The little joke in the last half-line is a small dose of reality. It's fifty-eight years and counting until their reign, as world-class lovers, reaches three score. Still, the point for us is plain: at least two prominent English poets alive in 1607 were also alive to the idea of institutionalizing memory via anniversaries—an idea perhaps as old as history.
The most powerful engine of institutionalizing memory was Christianity. For instance, in Henry V, Agincourt is expected to get a double dose of memory down through time because the battle occurs October 25, the feast day of Crispin and Crispinian, the patron saints of shoemakers and leatherworkers. They were Romans martyred in France in ad 287. For Shakespeare, there was an English connection because some of their relics were said to have been enshrined at Faversham village church in Kent.
Kings and princes rise and fall on the Wheel of Fortune in front of blindfolded Lady Fortune in a 1503 French painting. Image courtesy of Bibliotheque Nationale.
Anniversaries and public memory and are built of stone and mortar in the Jamestown monument, raised for the tercentenary in 1907
In effect, the liturgical year, that panoply of saints' days and feast days, saw to the orderly unfolding of belief, from Advent and the events surrounding the miraculous birth, through Lent, Passiontide, and Easter, and on to the astounding revelations in the Pentecostal run-up to Advent again. After which, the same saga happened over and over, identically, every year.
The ecclesiastical calendar would have been deeply ingrained in the minds of all Jamestowners, pious or not, because they looked to it for their holidays as well as their holy days. Its cyclical regularity was comforting in an unpredictable world; to say nothing of the dependable way it delivered harvest ales and Christmas boxes to the lower classes each season.
Moreover, in the liturgical calendar, every saint's day was an anniversary, considered the day he or she died and so entered eternal life. So, it was never happy birthday, but happy death day. Such anniversary feast days encapsulated the whole point of Christianity, which in its best sense held out the hope of defeating death in just this way.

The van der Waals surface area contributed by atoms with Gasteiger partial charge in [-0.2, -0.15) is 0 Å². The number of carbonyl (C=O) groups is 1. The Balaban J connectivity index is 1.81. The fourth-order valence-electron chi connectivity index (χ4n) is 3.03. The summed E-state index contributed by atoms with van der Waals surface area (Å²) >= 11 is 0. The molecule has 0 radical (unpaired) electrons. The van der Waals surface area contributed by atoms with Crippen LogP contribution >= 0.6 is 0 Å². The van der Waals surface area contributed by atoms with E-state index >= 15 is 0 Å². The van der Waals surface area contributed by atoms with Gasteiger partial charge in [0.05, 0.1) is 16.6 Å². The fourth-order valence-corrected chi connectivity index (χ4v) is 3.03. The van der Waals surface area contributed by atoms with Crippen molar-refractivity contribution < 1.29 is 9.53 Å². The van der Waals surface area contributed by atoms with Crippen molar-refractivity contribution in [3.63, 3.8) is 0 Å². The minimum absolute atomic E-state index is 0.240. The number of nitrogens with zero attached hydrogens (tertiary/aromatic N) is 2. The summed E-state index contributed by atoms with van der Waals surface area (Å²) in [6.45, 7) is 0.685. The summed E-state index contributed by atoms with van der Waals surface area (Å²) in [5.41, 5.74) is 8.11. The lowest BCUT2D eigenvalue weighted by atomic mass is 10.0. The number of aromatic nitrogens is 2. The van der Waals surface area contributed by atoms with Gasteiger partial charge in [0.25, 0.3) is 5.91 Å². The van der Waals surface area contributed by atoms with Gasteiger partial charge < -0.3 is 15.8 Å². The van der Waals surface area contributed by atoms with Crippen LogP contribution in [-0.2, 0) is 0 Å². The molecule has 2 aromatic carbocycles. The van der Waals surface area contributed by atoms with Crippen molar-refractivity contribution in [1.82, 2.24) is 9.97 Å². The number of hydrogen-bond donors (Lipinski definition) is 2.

Such anniversaries have a moral dimension beyond that of reflecting on the goodness of a saint's life. They remind the faithful that ours, too, is an only life, and that we must gather our rosebuds while we may. Ecclesiastical anniversaries are naturally backward looking and force people to reflect on their personal past. For most of us, this can be painful, the arctic realization that we have wasted precious years, "the time torn off unused." It is what the classical world saw as a carpe diem moment. That is, "seize the day" before it is too late. It is the moral response to time ticking away.
The cyclical pagan year deeply influenced the Christian view of history that, within a fundamentally linear conception, it is also circular: what goes around comes around, and those on high, such as kings, often end up very low. That last theme was even given a name in literature and folklore: the Wheel of Fortune. And if people wanted confirmation of its existence, they need only consult the histories of Charles I in Britain, Louis XVI in France, and most of the royalty in the plays of Shakespeare.
The Jamestown colonists would have been aware of the wheel of fortune by way of centuries of popular culture, not to mention English literature. There is no more persistent theme in the books and poems and broadsides some of them would have read or listened to on the way out from England. The wheel offered hope: Because even as it took down the mighty, the wheel was equally capable of elevating the lowly. Many at Jamestown were counting on that.